Steelhead trout belong to the family Salmonidae which includes all salmon, trout, and chars. Steelhead are similar to some Pacific salmon in their life cycle and ecological requirements. They are born in fresh water streams, where they spend their first 1-3 years of life. They then emigrate to the ocean where most of their growth occurs. After spending between one to four growing seasons in the ocean, steelhead return to their native fresh water stream to spawn. Unlike Pacific salmon, steelhead do not necessarily die after spawning and are able to spawn more than once.
Crappie are actually a member of the sunfish family and can be found in all the continental states. They are known by many different names, typically based on geographic location. Paper mouth, goggleye, bridge perch and speckled perch, just to name a few. The Black Crappie is darker, has seven or eight dorsal spines, has spotted sides and is typically found more in the northern states. The black prefers larger deeper impoundments.
Yellow perch or, as they are most commonly called, perch or ringed-perch do not rank high among the “battlers” in the fish world, although they will put up a fight equal to most fish of similar, small size. Nor are they highly regarded for their trophy-size, with 7- to 9-inch fish most commonly caught — 10-inch or larger fish are referred to as a “jumbos.” However, once on a feeding binge perch provide some mighty fast and furious fishing with catches of 10 to 15 fish in as many minutes the rule rather than the exception. Perch are probably best known as an esteemed table fish. A freshly caught stringer of perch, fried to a golden-brown, is unsurpassed in flavor and a meal second to none!
The smallmouth bass is generally brown (seldom yellow) with red eyes, and dark brown vertical bands, rather than a horizontal band along the side. There are 13–15 soft rays in the dorsal fin. The upper jaw of smallmouth bass extends to the middle of the eye. Males are generally smaller than females. The males tend to range around two pounds, while females can range from three to six pounds. Their average sizes can differ, depending on where they are found; those found in American waters tend to be larger due to the longer summers, which allow them to eat and grow for a longer period of time. Their habitat plays a significant role in their color, weight, and shape. River water smallmouth that live among dark water tend to be rather torpedo-shaped and very dark brown to be more efficient for feeding. Lakeside smallmouth bass, however, that live in sandy areas, tend to be a light yellow-brown to adapt to the environment in a defensive state and are more oval-shaped.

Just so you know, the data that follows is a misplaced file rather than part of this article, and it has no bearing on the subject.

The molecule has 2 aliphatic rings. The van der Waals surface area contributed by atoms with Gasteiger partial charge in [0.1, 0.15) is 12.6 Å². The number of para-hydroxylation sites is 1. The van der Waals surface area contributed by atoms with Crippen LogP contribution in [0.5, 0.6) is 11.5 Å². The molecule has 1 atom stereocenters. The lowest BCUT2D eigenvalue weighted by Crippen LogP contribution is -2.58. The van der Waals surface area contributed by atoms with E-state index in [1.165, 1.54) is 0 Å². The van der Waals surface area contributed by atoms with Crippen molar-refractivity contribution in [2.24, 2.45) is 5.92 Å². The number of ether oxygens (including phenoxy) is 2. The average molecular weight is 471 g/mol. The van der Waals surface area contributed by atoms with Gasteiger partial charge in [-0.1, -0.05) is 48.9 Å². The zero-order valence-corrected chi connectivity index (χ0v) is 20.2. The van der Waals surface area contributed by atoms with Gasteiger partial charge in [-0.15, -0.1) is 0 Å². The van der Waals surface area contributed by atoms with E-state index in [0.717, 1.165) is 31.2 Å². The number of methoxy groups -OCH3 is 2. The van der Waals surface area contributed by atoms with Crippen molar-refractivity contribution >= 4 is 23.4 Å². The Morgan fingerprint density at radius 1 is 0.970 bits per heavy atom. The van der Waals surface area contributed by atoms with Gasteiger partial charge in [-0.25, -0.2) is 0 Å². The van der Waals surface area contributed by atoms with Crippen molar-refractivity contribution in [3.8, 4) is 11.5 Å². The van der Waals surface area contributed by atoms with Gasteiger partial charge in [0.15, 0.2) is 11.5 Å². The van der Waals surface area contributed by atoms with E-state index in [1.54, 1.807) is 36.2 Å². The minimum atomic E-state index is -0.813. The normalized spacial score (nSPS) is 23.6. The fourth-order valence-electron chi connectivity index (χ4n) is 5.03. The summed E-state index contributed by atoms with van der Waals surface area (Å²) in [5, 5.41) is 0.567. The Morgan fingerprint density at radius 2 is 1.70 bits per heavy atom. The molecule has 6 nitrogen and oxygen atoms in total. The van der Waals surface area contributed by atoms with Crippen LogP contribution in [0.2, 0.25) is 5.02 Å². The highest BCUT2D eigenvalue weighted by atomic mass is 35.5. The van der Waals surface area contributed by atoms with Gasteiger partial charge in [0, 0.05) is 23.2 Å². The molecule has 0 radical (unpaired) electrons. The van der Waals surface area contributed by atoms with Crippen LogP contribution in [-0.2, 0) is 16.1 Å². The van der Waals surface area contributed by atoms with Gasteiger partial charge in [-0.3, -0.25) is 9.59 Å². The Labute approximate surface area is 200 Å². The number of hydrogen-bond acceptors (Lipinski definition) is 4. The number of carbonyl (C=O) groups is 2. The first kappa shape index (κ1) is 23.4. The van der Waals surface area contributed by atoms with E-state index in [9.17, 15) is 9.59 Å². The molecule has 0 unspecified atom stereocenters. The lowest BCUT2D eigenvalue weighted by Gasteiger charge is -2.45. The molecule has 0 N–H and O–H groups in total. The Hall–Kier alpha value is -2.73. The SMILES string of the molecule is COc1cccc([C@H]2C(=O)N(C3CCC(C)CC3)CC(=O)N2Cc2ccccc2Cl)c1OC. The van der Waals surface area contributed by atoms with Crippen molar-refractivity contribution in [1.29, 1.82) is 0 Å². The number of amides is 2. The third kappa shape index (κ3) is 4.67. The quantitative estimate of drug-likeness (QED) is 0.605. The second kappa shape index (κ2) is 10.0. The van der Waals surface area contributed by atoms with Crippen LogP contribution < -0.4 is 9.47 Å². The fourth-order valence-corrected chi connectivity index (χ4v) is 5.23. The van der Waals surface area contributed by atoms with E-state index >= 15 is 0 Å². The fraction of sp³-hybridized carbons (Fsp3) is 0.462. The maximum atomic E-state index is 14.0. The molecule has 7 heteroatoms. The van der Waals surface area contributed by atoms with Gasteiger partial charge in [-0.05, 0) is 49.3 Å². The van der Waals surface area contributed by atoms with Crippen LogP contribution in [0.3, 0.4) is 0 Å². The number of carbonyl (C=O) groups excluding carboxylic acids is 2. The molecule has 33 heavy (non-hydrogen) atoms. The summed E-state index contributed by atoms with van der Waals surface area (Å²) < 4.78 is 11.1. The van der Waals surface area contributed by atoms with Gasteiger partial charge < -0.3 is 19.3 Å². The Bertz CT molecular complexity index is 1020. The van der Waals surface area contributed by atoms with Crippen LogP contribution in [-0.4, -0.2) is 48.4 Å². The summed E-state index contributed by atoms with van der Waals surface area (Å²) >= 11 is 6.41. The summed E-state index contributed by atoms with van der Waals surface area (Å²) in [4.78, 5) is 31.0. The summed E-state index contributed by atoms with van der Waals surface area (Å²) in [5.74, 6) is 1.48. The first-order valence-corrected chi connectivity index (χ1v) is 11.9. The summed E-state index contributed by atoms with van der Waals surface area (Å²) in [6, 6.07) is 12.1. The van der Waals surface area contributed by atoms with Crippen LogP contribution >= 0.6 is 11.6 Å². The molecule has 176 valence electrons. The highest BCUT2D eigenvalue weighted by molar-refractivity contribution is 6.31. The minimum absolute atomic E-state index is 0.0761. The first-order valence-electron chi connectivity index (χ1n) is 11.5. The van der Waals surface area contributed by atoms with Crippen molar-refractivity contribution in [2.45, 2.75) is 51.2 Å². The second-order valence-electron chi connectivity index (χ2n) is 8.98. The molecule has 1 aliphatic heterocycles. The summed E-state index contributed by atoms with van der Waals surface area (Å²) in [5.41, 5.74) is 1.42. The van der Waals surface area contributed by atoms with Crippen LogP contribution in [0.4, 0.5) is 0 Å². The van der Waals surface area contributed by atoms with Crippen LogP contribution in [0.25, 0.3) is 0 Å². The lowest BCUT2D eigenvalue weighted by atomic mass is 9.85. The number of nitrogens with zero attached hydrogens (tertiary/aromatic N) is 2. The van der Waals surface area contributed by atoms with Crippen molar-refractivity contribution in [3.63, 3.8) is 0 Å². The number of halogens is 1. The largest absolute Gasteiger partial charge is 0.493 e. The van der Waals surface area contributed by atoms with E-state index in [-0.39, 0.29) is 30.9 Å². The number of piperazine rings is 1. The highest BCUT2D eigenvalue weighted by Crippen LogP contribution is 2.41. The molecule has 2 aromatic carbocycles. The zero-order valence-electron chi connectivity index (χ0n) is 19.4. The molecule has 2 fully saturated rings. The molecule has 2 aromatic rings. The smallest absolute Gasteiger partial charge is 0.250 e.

Bluegill are also know as bream, brim, or sunfish. Bluegill Range from the Rio Grand to Minnesota to Florida and everywhere inbetween. Bluegill can be identified by the blue gillflap. Bluegill grow to a maximum size of nearly 5 pounds. Bluegills prefer pools in streams, lakes, and ponds. Bluegill are one of the most sought after gamefish in the U.S.A. Bluegills can be caugth year round in Oregon but by far the most productive time is in the spring when the first spawns occur. Bluegill are a schooling fish and sometimes you can limit out without lifting the anchor as you catch them on the spawning grounds. Bluegill owe their popularity to the fact that they are common, bite readily, and are easily caught in small ponds by landbound youngsters. Common baits used to catch Bluegill are worms, crickets, artificial flies, and small jigs.
Brown Bullhead Catfish
The brown bullhead is a medium-sized member of the catfish family. It is considered a warm water fish and inhabits both fresh and brackish waters. It is an extremely hardy fish. The brown bullhead is easily identified by its distinctive barbells, thick rounded body, large somewhat flattened head, scaleless dark brown skin, mottled sides, cream-colored belly, square caudal fin, and sharp, saw-toothed spines at the base of the dorsal and pectoral fins.